Fred Reed recently explained:
                    These things are no longer incidents in the cute “culture wars,” half amusing and half-exasperating. We see something more like Weimar Germany, with organized mobs making targets of politicians and breaking up rallies. It is a deliberate, conscious assault on what America is supposed to be and to a reasonable approximation, was.  
                    * * * 
                    Yes, there is a culture war. Behind the rabble, and supporting them, are the media, New York and Washington and Hollywood, the open-borders crowd, the racial lobbies and etiolated epicenes of academia, Obama and Hillary and the Neocons and Wall Street. 
                    Asserting control would not be easy. The cities are powder kegs. The rioters hold too many hostages. If police shoot one black criminal, a city burns. Politicians know it. If Latinos become another hostile racial group, Katie bar the door. We face as part of the larger conflict a tricorn race war of, now, low intensity. This makes no sense as most of all races just want to live in peace, but the civilized inevitably get sucked into hostility started by extremists. White nationalists are spoiling for a fight, as are Black Livists and an indeterminate number of Latino hot-heads.  
                    Latinos are key in what is coming. There are at least 55 million in the US–I suspect the numbers are deliberately understated by the government–and most, being legal, are not going away. 
                    * * * 
                    Race is only a part of the onrushing disaster. America is no longer a country, but a riot of hostile races, sexes, and political extremes, of self-serving politicians and extractive corporations of the extremely rich who have no attachment to the US. The mild competition between Republicans and Democrats of the Fifties has given way to hard Right and weird Left who bitterly hate each other. They are irreconcilable. 
                    Somebody has to win. There is neither a desire for compromise nor room for it. Those who regard universities as centers for infantilism, inclusiveness and narcissistic political theater cannot live side by side with those who want rigorous schooling for the qualified. It is one or the other. A belief in free discourse is not compatible with firing people who say things offensive to the sacred sensitives. No happy mean exists between affirmative action and advancement by merit. The ghetto cannot cohabit amicably with the library.
                              This is not a situation that should be relished. It is sad. But dissolution will be the ultimate fate of our nation, and I don't think it will be a peaceful "soft disunion."

                    Update (6/30/2016): corrected typo.

                    Swimming Pools Are More Dangerous To Children Than Firearms

                    I saw an article today about a boy that had drowned in his uncle's swimming pool--a year after his cousin narrowly avoided the same fate. It reminded me of some quick calculations I had done a couple years ago about the risk of swimming pools versus firearms.

                    The impetus for my calculation was an article in The Telegraph that agonized over the fact that approximately 100 children died from gun related accidents in 2013--about two every week. Looking at statistics on drowning though, I found that about 390 kids (i.e., 14 and under) drown in swimming pools or spas every year (that is, more than one per day!). Accidents from other causes take their toll, as well. Some 20 children die each year drowning in buckets; and more than 9,000 die in automobile accidents. There were also 293 kids (less than 9 years old) killed by tipping or falling furniture between 2000 and 2011--62% of which were killed by a falling television. And about the 3.5 million children (14 and younger) are injured each year playing sports.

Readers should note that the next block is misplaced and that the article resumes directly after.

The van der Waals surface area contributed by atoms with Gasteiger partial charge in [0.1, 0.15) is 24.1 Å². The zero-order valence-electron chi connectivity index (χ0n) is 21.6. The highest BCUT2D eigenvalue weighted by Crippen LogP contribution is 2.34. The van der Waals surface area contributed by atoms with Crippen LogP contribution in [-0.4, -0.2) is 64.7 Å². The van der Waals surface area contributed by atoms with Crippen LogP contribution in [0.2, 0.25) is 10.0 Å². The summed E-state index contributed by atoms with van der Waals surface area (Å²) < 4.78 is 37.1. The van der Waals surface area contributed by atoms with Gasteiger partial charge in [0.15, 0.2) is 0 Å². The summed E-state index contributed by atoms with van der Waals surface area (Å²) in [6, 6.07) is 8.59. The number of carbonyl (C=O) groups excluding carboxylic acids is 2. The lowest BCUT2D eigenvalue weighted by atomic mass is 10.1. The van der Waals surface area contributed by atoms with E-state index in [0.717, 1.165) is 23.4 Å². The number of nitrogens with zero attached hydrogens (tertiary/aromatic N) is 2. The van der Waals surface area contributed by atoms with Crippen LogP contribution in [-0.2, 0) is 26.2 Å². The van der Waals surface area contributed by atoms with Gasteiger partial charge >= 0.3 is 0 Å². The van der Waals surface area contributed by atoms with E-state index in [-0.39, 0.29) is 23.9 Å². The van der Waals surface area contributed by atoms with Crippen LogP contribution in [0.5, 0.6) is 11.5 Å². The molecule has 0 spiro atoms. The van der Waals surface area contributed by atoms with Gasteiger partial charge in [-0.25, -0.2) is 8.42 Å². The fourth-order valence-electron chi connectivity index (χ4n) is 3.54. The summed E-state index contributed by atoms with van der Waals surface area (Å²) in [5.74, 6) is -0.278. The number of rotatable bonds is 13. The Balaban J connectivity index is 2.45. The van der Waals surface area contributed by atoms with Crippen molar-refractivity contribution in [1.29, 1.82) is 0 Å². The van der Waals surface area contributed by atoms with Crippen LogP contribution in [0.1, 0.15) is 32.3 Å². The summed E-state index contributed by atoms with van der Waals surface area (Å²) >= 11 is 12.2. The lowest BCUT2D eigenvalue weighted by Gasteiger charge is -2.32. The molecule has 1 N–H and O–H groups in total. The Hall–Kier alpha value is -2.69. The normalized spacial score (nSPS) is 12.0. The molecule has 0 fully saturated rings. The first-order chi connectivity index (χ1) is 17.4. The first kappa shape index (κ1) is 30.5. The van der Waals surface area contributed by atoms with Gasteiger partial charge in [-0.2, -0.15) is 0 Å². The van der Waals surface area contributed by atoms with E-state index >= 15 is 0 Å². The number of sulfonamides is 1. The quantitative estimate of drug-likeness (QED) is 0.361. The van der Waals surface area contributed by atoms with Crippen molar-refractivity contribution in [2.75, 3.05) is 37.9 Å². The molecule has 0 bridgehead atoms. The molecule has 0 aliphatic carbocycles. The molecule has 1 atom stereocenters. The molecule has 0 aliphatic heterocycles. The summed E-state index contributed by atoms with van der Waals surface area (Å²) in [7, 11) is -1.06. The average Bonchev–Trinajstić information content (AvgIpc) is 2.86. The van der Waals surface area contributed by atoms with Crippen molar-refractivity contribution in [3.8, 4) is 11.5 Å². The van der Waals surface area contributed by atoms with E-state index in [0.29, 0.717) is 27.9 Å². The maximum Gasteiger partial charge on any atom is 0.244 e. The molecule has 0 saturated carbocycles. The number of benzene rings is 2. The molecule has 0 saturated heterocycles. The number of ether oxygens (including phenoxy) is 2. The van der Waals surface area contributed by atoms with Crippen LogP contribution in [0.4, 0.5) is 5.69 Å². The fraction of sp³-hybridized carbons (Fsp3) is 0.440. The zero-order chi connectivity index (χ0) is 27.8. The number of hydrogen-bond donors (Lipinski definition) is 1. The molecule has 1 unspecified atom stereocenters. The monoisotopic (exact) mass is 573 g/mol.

More broadly, in 2000, there were 3,326 deaths attributable to sports (not including professional teams). 3,007 were related to swimming activities (633 were from drowning), while only 3 were related to shooting sports.

                    There are 10.3 million swimming pools in the United States. In 1996, there were 242 million firearms in the United States. More recent estimates place the number north of 310 million. Thus, crunching the numbers (390 drownings in a swimming pool versus 100 accidental shooting deaths as reported by The Telegraph), it appears that swimming pools are about 117 times (or 11,700%) more likely to kill a child than is a firearm.

                    Friday, June 24, 2016

                    Snatching Defeat From the Jaws of Victory

                    An essay at The Federalist yesterday suggests that a third party candidate could, possibly, maybe win the election given dissatisfaction with the current candidates, especially among millennials. The article, "Yes, There Will Be An Independent Candidate For President," by Bethany Mandel and David Marcus, is essentially an advertisement for a group calling itself "Better for America."  They describe the group as "comprised of religious leaders and political operatives" who gathered "in a private room at a swanky hotel in midtown" in "a sincere attempt to find alternatives to Trump’s new vision for conservatism and Hillary Clinton’s corrupt crony politics." According to the article, "[t]hose present represented some of the most influential faith leaders in America—thought leaders in their respective denominations and intellectual circles. Also present were lawyers and those with the practical experience necessary to undergo the steps to get another candidate on the ballot without a party apparatus behind it."